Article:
Though basketball has evolved to benefit guards, it’s the forwards who are still the key to winning in the college ranks. Their versatility and ability to be effective in all aspects of the game generally means success for teams. Last season it was no coincidence that the top 2 teams in the Pac-12 had star forwards that carried them throughout the season. This year will be no different as there will be a group of forwards that will determine how far their teams go. Here are the forwards to watch in the Pac-12.
Jordan Loveridge, Utah Utes
Working from the low block most of his high school career, Loveridge transformed himself into a talented perimeter player while at Utah. Last season, he led the team in rebounding (7.0 rebounds per game) and was second on the team in scoring (14.7 points per game). There’s a lot to like about his game. He seeks contact when he drives down and can finish, possess great footwork, and has the ability to step out to hit the three-pointer.
There’s also a lot he can improve on however. His percentages still scream of a player that hasn’t found consistency from the perimeter, which is to be expected from a forward that was used to working from the post most of his life. He shot 42% from the field last season and shot the three-pointer at a 30.6% clip; both percentages aren’t exactly elite level. He has taken his offseason work very seriously, weightlifting with the football team to get stronger and working harder on the defensive end, which has been his Achilles heel. Though the Utes will be deeper at forward this year, look for Loveridge to take a majority of the minutes and be even more productive than he was last year.
David Kravish, Cal Bears
Berkeley’s own inside-out threat, Kravish does a lot of his work from the three-point line in. He’s very comfortable as a pick and pop big man armed with a consistent jump shot and still has the size to finish on the inside. He led the Bears in the rebounding last season with 7.7 per game and accounted for 21.5% of the team’s total rebounds. Not only was he effective on the offensive end, he also protected the rim well blocking 2.1 shots a game last season.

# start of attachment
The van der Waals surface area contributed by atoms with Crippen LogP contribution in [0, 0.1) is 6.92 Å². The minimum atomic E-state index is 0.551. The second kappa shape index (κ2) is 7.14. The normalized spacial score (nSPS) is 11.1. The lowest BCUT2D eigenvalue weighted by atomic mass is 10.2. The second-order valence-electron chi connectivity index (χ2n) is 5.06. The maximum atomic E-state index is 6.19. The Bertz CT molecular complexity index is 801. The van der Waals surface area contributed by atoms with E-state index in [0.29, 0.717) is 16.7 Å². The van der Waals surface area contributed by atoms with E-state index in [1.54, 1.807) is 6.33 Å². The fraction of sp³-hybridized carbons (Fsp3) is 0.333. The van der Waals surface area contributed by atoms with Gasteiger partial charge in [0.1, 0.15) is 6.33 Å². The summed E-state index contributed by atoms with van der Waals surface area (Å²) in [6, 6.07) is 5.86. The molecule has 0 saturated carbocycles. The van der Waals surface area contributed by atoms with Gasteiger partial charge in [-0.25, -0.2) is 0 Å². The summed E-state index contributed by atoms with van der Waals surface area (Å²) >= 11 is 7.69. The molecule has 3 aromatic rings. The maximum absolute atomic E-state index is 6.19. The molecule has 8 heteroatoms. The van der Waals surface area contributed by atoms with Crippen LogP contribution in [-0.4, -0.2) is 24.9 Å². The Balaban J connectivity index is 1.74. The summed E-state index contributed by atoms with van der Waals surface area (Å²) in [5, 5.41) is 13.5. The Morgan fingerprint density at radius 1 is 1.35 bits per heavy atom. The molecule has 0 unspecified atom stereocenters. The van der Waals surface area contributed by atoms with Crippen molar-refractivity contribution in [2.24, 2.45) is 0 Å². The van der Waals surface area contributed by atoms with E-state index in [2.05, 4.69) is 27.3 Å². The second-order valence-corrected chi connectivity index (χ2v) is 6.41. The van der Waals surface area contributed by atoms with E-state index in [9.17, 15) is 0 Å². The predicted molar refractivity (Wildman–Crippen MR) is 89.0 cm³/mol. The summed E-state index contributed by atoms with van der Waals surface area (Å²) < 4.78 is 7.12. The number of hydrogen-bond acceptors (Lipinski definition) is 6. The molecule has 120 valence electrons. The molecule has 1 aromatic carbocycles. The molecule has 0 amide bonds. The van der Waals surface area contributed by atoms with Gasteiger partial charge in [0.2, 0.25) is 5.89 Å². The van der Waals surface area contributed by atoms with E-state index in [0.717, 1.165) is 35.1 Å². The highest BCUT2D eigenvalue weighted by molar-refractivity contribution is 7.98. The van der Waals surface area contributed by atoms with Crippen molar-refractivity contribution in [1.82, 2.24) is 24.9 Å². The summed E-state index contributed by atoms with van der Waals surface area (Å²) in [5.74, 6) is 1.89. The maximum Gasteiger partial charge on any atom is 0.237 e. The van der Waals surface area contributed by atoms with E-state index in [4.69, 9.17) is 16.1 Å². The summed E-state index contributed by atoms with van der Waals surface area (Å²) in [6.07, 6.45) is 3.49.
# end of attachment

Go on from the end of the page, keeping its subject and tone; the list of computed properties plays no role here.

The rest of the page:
This season, Kravish looks to expand his range out to the three-point line to give his game another dimension. He only made 2 threes last season, but the coaching staff will be leaning on him more because of the loss of leading scorer Justin Cobbs and frontcourt partner Richard Solomon. Don’t be surprised if Kravish finishes the season leading the Bears in scoring, rebounding, and blocking.
Reid Travis, Stanford Cardinal
Think of him as the second coming of Tyler Hansbrough (minus crazy eyes). He has a grown mans body at 6’8, 241 pounds and uses it often to punish the opposition. Though he is a bit undersized compared to other college forwards, Travis has a motor that has been noted in every scouting report has being outstanding. He is not afraid of contact and will throw his body around to make space to score or rebound. He has good rebound instincts and runs the floor extremely well to get easy baskets.
Where he will need to grow quickly to help the Cardinal is on the defensive end. He lacks explosiveness to make plays defensively and doesn’t contain penetration well. Having 6-11 Stefan Nastic will help erase most mistakes he makes, but Travis will have to learn to use that impressive motor on the defensive end to really make an impact on the Stanford season.